We learn so much about photography when we play. The photo above is a simple bubble but the view is magical.
Here’s what you need to create this photo.
1/8 of a cup of water, 1/8 of a cup of dish liquid, 2 tablespoons of glycerin, small dish, long straw. Lightly mix the three liquids in a small dish. Lightly mix is the key.
Put the dish on a black background.
Camera on a tripod with a lens focused to minimum distance. I used a Canon R5 with a 24-105mm lens. Shutter release is helpul but off-camera flash is the magic. Camera in the Manual mode, f/16, 1/200th of a second shutter speed, ISO 500, flash at ETTL. This means that your flash is going to do the work since the camera’s light meter won’t be balanced.
Put the straw in the liquid and slowly blow. Your goal is to create one bubble. If you blow fast, you get lots of little bubbles. One bubble and slowly blow to make that bubble bigger and bigger. The bubble will stay for one or two minutes thanks to the liquid solution.
Things that will drive you crazy are (1) reflections from overhead lights, (2) reflections from nearby windows, (3) reflection from the flash.
My advice is to “work it” to get rid of all those reflections. Turn off the lights, set-up away from a window, and hold the flash to the side. If you have a softbox handy or diffuser handy, then use those.
A RAW file that is a whooping 51MB to 54MB! That’s huge.
Let Me Concentrate on the Body:
On/Off switch is on the top left. Perfect placement for left thumb activation.
View finder is incredibly bright.
With meter balanced, I love that the viewfinder lightens and darkens as the camera is pointed at lighter and darker areas.
If you are too close to focus on your subject, there are tiny, thin orange lines along each corner of the viewfinder. Those lines turn white when the subject is close enough to focus on.
Focus indicator boxes are blue in Servo and green when the camera is set to One Shot. I don’t often shoot in One Shot but this is a nice visual reminder for those who move between the two auto focus modes.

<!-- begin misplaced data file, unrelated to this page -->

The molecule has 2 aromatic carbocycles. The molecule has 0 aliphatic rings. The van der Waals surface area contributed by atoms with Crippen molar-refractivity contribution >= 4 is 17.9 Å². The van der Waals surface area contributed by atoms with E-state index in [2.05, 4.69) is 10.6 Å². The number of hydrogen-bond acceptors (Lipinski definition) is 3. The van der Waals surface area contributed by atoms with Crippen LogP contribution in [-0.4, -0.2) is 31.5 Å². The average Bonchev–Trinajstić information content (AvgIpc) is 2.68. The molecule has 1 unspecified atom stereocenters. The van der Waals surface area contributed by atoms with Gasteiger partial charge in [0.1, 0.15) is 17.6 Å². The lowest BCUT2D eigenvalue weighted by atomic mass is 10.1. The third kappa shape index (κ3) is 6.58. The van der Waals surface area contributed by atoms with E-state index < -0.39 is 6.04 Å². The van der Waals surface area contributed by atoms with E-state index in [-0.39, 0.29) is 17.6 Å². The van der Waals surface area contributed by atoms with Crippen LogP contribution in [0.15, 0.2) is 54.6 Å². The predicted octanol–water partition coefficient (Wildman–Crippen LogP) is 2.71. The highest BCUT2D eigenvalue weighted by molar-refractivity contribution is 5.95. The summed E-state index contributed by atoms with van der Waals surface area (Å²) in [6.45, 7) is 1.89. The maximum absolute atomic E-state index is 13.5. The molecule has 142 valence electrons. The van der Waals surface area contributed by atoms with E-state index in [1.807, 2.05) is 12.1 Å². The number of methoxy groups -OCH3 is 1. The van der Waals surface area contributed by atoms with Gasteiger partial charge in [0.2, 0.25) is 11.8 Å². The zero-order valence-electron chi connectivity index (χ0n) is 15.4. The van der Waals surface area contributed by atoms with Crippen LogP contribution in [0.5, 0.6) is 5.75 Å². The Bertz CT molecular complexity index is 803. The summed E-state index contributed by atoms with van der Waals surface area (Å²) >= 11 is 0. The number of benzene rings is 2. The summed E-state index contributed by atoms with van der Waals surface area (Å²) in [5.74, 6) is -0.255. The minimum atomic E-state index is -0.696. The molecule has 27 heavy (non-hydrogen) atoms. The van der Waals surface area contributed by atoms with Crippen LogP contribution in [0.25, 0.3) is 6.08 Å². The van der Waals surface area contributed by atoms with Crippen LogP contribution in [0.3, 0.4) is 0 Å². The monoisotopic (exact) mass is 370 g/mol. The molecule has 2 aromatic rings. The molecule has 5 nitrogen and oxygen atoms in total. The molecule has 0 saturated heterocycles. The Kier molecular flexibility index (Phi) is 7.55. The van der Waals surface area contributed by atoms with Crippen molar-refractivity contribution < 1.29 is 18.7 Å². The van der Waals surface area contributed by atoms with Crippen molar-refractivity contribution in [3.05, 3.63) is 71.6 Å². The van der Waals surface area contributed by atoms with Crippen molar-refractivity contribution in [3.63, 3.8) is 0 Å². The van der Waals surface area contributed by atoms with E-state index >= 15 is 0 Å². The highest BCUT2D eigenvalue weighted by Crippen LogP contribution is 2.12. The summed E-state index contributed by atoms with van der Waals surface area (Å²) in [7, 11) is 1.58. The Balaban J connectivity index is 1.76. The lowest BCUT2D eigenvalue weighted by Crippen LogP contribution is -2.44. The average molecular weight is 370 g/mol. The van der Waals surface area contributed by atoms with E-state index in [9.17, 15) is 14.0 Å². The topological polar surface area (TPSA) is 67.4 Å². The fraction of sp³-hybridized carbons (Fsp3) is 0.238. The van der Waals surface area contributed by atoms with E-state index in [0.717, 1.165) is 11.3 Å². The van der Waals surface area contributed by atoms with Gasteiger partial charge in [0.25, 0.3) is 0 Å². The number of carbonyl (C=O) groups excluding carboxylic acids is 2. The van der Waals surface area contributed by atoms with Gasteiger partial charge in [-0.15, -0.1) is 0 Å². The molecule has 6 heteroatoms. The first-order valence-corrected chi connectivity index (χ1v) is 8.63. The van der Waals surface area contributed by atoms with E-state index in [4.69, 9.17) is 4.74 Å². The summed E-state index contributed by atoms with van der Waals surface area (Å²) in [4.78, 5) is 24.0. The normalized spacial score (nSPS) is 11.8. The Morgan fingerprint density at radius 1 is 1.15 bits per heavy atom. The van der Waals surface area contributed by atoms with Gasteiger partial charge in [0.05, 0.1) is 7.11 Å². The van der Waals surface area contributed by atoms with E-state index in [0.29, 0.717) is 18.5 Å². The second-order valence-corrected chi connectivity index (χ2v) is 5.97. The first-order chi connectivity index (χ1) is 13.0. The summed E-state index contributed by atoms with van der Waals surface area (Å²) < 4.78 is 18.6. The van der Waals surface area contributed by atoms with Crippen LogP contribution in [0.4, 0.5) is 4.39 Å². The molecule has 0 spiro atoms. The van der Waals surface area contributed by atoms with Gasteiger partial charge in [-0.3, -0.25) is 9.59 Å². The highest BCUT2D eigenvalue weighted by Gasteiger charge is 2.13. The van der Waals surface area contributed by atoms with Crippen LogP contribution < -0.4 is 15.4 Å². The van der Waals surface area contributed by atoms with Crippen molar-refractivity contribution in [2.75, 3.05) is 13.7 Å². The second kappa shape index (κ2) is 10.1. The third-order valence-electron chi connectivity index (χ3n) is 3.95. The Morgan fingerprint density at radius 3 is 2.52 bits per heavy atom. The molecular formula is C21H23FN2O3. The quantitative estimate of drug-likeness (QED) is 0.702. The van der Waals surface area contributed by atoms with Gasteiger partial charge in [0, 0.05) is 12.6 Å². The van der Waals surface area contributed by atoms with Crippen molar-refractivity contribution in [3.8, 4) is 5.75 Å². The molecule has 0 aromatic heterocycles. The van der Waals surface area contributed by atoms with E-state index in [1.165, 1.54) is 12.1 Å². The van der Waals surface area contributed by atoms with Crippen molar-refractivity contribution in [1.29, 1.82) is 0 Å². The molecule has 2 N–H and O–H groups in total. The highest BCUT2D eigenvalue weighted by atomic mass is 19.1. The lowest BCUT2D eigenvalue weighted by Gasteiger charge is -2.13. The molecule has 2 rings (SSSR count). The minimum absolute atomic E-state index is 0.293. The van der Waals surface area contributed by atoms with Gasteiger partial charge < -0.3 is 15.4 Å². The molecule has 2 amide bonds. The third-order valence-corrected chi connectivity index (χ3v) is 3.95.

The icons for front dial or back dial are visible through the viewfinder. These are visible as well on the back of the camera if using live view.
M-Fn button on the top right front just like in the 5D Mark IV. Push the M-Fn button, and you can quickly change ISO, white balance, drive, focus, or exposure compensation. Click the M-Fn button with the tip of your finger, lean the finger over, and rotate the quick dial on the front. Simple to change often used items. All this can be seen through the viewfinder without taking your eye off the subject.
ISO is also adjustable with the back Quick Control Dial 2. I loved the ISO button on the 5D Mark IV and the 1DX. It was so easy to access. The adjustment via the Quick Control Dial 2 looks just as easy. Remember, we can also change ISO with M-Fn button.
Menu layout is exactly the same as we’ve seen on Canon cameras from the Rebel to the 5D Mark IV to the D1X. There are 30 menu items plus the green My Menu favorite.
Multi-controller button (little toggle joy stick) on the back is like the one on other Canon cameras. Lots of functions depending on what you’re doing with the camera. Convenient for my thumb on the back of the camera.
The rear focus button is right next to the multi-controller. Ergonomically, this is the right position for my hand.
The top display panel has basic information when shooting. Mode, battery level, f/stop, ISO, shutter speed, ISO are all there on top. Press the Illumination Button, though, and lots of icons appear. One glance and I can see AF mode, drive mode, white balance, release mode, meter mode, picture style, and recording card. Icons, of course, because the space is small but everything I need to know when shooting.
There’s a new “Control Ring” on the front of RF lenses. Rotate it and nothing happens. Rotate it while holding the shutter button half-way down and I can change the exposure compensation. Of course, the Control Ring is customizable.